The roots of Los Angeles based five piece Cranky George go back a long way. Accordionist James Fearnley, a co-founder of legendary folk/punk bank The Pogues first joined forces with Kieran and Dermot Mulroney in 1994 to form The Low and Sweet Orchestra The outfit garnered a considerable amount of critical acclaim. Following their disbandment, Fearnley and the Mulroney Brothers formed Cranky George and rounded their new lineup out with the addition of Brad Wood on bass and Sebastian Sheehan Visconti on percussion. The band released a well-received EP, but outside commitments have impeded their ability to release a full length debut until now. Their first studio album, Fat Lot of Good, is scheduled for an October 14th release and the first single, “Nighttime”, has dropped as a taste of the feast to come.
It’s a relatively languid and superbly produced first single. The vocals have a rich, lower-register tone that never flirts with the mournful despite some gray or bittersweet lyrical turns. Cranky George presents a full-bodied sound with the instruments in seamless accord with one another – more shoddily produced affairs (or a bit of band politics) will often focus the production balance on a single performer at the varying expense of other elements in the song. There is nothing of the sort going on here. Cranky George is presented as a singular unit with tangible artistic chemistry and working towards a common goal. One instrumental talent that stands out and seems to be the song’s secret ingredient is drummer Sebastian Sheehan Visconti. His work on the skins lends a sharp sense of the dramatic to the song that it might not otherwise possess and it’s accomplished through his sense of taste and restraint rather than pure muscle. After decades of having our collective ears caved in by bash and thud Neanderthals, Visconti’s performance reminds longtime music listeners of what a drummer with real swing and judicious amount of power can bring to an already fantastic composition.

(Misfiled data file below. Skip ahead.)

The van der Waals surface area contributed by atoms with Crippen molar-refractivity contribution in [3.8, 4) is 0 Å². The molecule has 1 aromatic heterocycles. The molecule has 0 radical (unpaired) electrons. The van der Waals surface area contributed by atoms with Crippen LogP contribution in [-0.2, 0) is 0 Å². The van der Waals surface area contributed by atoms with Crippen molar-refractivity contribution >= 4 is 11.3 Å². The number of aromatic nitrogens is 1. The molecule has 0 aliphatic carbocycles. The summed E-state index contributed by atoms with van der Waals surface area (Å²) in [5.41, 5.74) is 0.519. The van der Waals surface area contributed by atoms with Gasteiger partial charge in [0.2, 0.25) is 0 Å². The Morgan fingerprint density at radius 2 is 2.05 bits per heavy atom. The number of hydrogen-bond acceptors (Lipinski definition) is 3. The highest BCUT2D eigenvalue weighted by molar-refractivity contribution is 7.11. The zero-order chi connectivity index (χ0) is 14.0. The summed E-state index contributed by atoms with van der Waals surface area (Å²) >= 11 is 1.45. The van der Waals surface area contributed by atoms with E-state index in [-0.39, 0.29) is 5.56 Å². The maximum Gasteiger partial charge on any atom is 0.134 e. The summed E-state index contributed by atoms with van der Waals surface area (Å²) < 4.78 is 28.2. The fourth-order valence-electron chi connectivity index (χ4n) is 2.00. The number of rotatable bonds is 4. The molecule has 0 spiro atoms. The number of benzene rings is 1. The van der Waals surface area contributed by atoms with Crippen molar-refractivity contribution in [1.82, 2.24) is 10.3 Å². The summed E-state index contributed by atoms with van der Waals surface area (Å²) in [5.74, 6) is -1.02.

The song’s languid qualities create a nice understated tension when placed against Visconti’s drumming. “Nighttime” sounds like it’s forever teetering on the edge of some enormous crescendo and listeners will wait for it… but it never quite arrives. Instead, Cranky George specializes in a number of smaller releases, turns with modulated drama, and as such, the song keeps us transfixed throughout. The lyrical content is particularly strong. 30+ years removed from The Pogues’ debut, Fearnley and his cohorts have high bars to clear in this area, but they clear each hurdle with room to spare and an easiness of phrase and image that will leave many listeners impressed.
The first single from Fat Lot of Good conclusively proves that the wait for Cranky George’s debut has been well worth the time. It isn’t an album to likely contain any filler. This is a collection of top shelf artists with a fully-rounded musical and artistic vision that helps their music sound like they are on their fourth full length instead of prepping to release their debut. “Nighttime” is a real stunner and bodes well for the future.